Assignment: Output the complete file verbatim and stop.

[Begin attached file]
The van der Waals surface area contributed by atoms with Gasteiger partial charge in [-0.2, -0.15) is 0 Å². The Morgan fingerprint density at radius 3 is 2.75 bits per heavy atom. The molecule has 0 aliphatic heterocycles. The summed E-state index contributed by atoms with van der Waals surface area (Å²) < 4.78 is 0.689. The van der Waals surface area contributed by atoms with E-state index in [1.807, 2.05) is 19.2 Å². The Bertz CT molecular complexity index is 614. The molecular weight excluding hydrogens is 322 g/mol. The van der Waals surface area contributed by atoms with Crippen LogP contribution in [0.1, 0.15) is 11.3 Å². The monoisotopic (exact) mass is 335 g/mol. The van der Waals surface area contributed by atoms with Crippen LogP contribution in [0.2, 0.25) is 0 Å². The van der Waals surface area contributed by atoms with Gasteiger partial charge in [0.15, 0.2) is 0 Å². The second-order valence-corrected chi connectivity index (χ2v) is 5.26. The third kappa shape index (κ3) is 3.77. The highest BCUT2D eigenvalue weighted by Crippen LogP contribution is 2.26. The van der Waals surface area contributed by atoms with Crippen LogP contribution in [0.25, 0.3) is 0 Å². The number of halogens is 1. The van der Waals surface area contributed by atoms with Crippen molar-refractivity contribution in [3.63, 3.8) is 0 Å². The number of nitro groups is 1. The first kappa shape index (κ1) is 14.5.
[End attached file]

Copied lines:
The van der Waals surface area contributed by atoms with Gasteiger partial charge in [-0.2, -0.15) is 0 Å². The Morgan fingerprint density at radius 3 is 2.75 bits per heavy atom. The molecule has 0 aliphatic heterocycles. The summed E-state index contributed by atoms with van der Waals surface area (Å²) < 4.78 is 0.689. The van der Waals surface area contributed by atoms with E-state index in [1.807, 2.05) is 19.2 Å². The Bertz CT molecular complexity index is 614. The molecular weight excluding hydrogens is 322 g/mol. The van der Waals surface area contributed by atoms with Crippen LogP contribution in [0.1, 0.15) is 11.3 Å². The monoisotopic (exact) mass is 335 g/mol. The van der Waals surface area contributed by atoms with Crippen LogP contribution in [0.2, 0.25) is 0 Å². The van der Waals surface area contributed by atoms with Gasteiger partial charge in [0.15, 0.2) is 0 Å². The second-order valence-corrected chi connectivity index (χ2v) is 5.26. The third kappa shape index (κ3) is 3.77. The highest BCUT2D eigenvalue weighted by Crippen LogP contribution is 2.26. The van der Waals surface area contributed by atoms with Crippen LogP contribution in [0.25, 0.3) is 0 Å². The number of halogens is 1. The van der Waals surface area contributed by atoms with Crippen molar-refractivity contribution in [3.63, 3.8) is 0 Å². The number of nitro groups is 1. The first kappa shape index (κ1) is 14.5.